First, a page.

Why Are Drivers Aiming for Turtles Crossing the Highway?

Why Are Drivers Aiming for Turtles Crossing the Highway? January 2, 2013

News outlets are reporting the results of a recent research experiment by Clemson University student Nathan Weaver—and it reveals the not-so-sunny-side of human nature. Weaver was looking for ways to give turtles a safer passage across busy highways. He placed rubber turtles in the roadway and recorded how traffic responded. He found that 1 in 50 drivers aimed for the turtles—and ran them over.

What began as concern for turtles has turned into human psychoanalysis. Weaver and others are now commenting on human nature:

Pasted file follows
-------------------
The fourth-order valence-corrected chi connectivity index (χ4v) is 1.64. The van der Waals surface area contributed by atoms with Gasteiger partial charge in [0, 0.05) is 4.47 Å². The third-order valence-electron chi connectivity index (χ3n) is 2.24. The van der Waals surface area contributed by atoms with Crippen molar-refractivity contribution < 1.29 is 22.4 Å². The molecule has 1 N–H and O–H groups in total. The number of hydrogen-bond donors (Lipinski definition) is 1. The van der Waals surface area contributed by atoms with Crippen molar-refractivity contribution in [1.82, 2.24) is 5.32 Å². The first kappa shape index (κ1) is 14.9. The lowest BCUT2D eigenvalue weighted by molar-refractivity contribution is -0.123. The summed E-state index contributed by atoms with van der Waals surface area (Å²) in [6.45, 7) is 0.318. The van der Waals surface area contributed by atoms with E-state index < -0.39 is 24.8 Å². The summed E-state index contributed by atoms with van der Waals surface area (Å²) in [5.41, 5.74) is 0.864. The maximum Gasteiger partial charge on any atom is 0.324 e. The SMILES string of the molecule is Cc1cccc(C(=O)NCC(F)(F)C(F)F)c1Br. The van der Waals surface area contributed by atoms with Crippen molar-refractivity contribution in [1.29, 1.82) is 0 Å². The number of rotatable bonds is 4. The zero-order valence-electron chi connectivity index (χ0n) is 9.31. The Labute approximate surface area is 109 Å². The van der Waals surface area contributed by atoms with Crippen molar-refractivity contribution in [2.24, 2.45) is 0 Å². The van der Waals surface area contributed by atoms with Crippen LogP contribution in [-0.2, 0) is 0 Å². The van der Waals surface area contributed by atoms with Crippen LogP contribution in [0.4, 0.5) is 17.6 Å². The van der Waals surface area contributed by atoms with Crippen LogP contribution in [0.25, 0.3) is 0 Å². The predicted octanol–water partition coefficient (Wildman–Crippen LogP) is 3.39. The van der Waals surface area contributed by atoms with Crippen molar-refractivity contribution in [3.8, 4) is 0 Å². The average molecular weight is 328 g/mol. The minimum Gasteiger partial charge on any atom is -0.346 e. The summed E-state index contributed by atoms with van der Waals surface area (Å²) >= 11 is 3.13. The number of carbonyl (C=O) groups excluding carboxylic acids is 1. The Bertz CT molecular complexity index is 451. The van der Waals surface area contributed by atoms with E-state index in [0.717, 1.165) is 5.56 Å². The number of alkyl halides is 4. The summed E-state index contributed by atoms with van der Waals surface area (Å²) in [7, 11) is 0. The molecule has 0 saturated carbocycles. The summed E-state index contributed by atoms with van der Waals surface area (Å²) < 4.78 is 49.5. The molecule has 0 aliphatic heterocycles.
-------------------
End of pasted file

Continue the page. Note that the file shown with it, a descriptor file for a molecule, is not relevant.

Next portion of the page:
And even in today’s more enlightened, modern world, sometimes humans feel a need to prove they are the dominant species on this planet by taking a two-ton metal vehicle and squishing a defenseless animal under the tires, said Hal Herzog, a Western Carolina University psychology professor.

“They aren’t thinking, really. It is not something people think about. It just seems fun at the time,” Herzog said. “It is the dark side of human nature.”

Dark side, indeed.

But this isn’t anything new, really. We didn’t need another research study to prove that something is very dark in us and in this world. Humans are capable of all manner of heinous acts against man and creature alike. Even those who don’t believe in God or sin would agree that this world is a mess. Christians see the mess and assert that sin has taken its toll.

This is why we need something more than legislation for turtle safety—although I’m all for that. The darkness found in the human heart will find an outlet one way or another, unless it’s dealt with at the root.

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